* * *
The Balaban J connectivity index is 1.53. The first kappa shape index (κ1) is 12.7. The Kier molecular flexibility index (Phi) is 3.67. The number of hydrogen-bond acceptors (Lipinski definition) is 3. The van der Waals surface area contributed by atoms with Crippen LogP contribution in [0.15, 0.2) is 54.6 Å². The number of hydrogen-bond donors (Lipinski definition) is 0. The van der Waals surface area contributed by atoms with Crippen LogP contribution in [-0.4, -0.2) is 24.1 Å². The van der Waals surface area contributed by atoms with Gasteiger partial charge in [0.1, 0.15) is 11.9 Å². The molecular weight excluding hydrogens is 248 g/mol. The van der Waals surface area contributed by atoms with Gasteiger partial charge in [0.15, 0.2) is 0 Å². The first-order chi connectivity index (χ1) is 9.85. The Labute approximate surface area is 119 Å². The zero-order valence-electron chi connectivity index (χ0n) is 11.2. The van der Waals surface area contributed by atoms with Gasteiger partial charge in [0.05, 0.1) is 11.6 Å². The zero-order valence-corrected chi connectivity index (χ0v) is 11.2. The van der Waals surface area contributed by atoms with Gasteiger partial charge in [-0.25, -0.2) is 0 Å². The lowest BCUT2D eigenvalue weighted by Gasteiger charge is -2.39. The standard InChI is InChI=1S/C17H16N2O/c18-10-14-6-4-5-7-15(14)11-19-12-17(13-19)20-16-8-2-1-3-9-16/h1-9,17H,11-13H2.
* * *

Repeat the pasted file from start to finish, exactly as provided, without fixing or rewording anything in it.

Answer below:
The Balaban J connectivity index is 1.53. The first kappa shape index (κ1) is 12.7. The Kier molecular flexibility index (Phi) is 3.67. The number of hydrogen-bond acceptors (Lipinski definition) is 3. The van der Waals surface area contributed by atoms with Crippen LogP contribution in [0.15, 0.2) is 54.6 Å². The number of hydrogen-bond donors (Lipinski definition) is 0. The van der Waals surface area contributed by atoms with Crippen LogP contribution in [-0.4, -0.2) is 24.1 Å². The van der Waals surface area contributed by atoms with Gasteiger partial charge in [0.1, 0.15) is 11.9 Å². The molecular weight excluding hydrogens is 248 g/mol. The van der Waals surface area contributed by atoms with Gasteiger partial charge in [0.15, 0.2) is 0 Å². The first-order chi connectivity index (χ1) is 9.85. The Labute approximate surface area is 119 Å². The zero-order valence-electron chi connectivity index (χ0n) is 11.2. The van der Waals surface area contributed by atoms with Gasteiger partial charge in [0.05, 0.1) is 11.6 Å². The zero-order valence-corrected chi connectivity index (χ0v) is 11.2. The van der Waals surface area contributed by atoms with Gasteiger partial charge in [-0.25, -0.2) is 0 Å². The lowest BCUT2D eigenvalue weighted by Gasteiger charge is -2.39. The standard InChI is InChI=1S/C17H16N2O/c18-10-14-6-4-5-7-15(14)11-19-12-17(13-19)20-16-8-2-1-3-9-16/h1-9,17H,11-13H2.